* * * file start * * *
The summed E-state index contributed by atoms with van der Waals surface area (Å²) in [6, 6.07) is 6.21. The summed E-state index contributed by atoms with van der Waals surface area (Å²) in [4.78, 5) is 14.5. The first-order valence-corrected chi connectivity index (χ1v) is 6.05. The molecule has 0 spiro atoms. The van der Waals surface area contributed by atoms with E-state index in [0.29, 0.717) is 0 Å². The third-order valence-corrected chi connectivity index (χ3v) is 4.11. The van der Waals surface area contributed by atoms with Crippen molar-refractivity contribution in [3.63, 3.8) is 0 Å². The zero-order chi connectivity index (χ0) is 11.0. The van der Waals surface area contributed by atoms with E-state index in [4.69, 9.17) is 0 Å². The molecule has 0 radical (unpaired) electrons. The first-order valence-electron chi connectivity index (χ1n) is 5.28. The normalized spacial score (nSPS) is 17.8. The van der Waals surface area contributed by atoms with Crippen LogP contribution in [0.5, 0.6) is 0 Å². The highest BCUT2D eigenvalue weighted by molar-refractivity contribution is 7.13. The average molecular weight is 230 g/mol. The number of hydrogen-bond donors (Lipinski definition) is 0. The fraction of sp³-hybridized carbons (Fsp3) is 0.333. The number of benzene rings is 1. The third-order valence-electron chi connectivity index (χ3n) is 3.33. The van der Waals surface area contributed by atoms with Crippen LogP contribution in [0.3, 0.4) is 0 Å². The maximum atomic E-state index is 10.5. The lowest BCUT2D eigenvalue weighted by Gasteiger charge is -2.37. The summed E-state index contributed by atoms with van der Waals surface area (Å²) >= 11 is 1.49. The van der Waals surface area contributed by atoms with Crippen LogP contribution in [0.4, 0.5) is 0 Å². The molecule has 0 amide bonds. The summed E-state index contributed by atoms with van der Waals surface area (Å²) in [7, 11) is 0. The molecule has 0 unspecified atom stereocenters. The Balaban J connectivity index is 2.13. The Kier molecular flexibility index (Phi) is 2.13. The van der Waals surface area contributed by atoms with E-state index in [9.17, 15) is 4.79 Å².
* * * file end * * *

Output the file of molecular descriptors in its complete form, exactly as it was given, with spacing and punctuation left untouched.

The summed E-state index contributed by atoms with van der Waals surface area (Å²) in [6, 6.07) is 6.21. The summed E-state index contributed by atoms with van der Waals surface area (Å²) in [4.78, 5) is 14.5. The first-order valence-corrected chi connectivity index (χ1v) is 6.05. The molecule has 0 spiro atoms. The van der Waals surface area contributed by atoms with E-state index in [0.29, 0.717) is 0 Å². The third-order valence-corrected chi connectivity index (χ3v) is 4.11. The van der Waals surface area contributed by atoms with Crippen molar-refractivity contribution in [3.63, 3.8) is 0 Å². The zero-order chi connectivity index (χ0) is 11.0. The van der Waals surface area contributed by atoms with E-state index in [4.69, 9.17) is 0 Å². The molecule has 0 radical (unpaired) electrons. The first-order valence-electron chi connectivity index (χ1n) is 5.28. The normalized spacial score (nSPS) is 17.8. The van der Waals surface area contributed by atoms with Crippen LogP contribution in [0.5, 0.6) is 0 Å². The highest BCUT2D eigenvalue weighted by molar-refractivity contribution is 7.13. The average molecular weight is 230 g/mol. The number of hydrogen-bond donors (Lipinski definition) is 0. The fraction of sp³-hybridized carbons (Fsp3) is 0.333. The number of benzene rings is 1. The third-order valence-electron chi connectivity index (χ3n) is 3.33. The van der Waals surface area contributed by atoms with Crippen LogP contribution in [0.3, 0.4) is 0 Å². The maximum atomic E-state index is 10.5. The lowest BCUT2D eigenvalue weighted by Gasteiger charge is -2.37. The summed E-state index contributed by atoms with van der Waals surface area (Å²) >= 11 is 1.49. The van der Waals surface area contributed by atoms with Crippen LogP contribution in [0.4, 0.5) is 0 Å². The molecule has 0 amide bonds. The summed E-state index contributed by atoms with van der Waals surface area (Å²) in [7, 11) is 0. The molecule has 0 unspecified atom stereocenters. The Balaban J connectivity index is 2.13. The Kier molecular flexibility index (Phi) is 2.13. The van der Waals surface area contributed by atoms with E-state index in [9.17, 15) is 4.79 Å².